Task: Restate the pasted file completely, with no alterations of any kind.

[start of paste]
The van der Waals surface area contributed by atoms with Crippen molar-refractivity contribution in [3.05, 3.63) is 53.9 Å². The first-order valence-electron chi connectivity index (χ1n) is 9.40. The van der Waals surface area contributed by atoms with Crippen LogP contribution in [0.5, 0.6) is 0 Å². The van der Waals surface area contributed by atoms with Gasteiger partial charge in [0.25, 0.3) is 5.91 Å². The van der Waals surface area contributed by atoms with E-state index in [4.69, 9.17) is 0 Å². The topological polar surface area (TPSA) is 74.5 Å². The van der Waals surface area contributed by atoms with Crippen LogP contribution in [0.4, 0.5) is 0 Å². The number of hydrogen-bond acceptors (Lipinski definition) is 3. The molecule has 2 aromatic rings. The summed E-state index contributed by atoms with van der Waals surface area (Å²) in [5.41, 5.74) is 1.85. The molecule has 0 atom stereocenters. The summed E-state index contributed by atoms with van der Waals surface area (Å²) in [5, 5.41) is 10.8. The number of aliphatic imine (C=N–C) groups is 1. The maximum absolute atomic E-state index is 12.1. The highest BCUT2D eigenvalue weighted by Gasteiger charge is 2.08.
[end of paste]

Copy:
The van der Waals surface area contributed by atoms with Crippen molar-refractivity contribution in [3.05, 3.63) is 53.9 Å². The first-order valence-electron chi connectivity index (χ1n) is 9.40. The van der Waals surface area contributed by atoms with Crippen LogP contribution in [0.5, 0.6) is 0 Å². The van der Waals surface area contributed by atoms with Gasteiger partial charge in [0.25, 0.3) is 5.91 Å². The van der Waals surface area contributed by atoms with E-state index in [4.69, 9.17) is 0 Å². The topological polar surface area (TPSA) is 74.5 Å². The van der Waals surface area contributed by atoms with Crippen LogP contribution in [0.4, 0.5) is 0 Å². The number of hydrogen-bond acceptors (Lipinski definition) is 3. The molecule has 2 aromatic rings. The summed E-state index contributed by atoms with van der Waals surface area (Å²) in [5.41, 5.74) is 1.85. The molecule has 0 atom stereocenters. The summed E-state index contributed by atoms with van der Waals surface area (Å²) in [5, 5.41) is 10.8. The number of aliphatic imine (C=N–C) groups is 1. The maximum absolute atomic E-state index is 12.1. The highest BCUT2D eigenvalue weighted by Gasteiger charge is 2.08.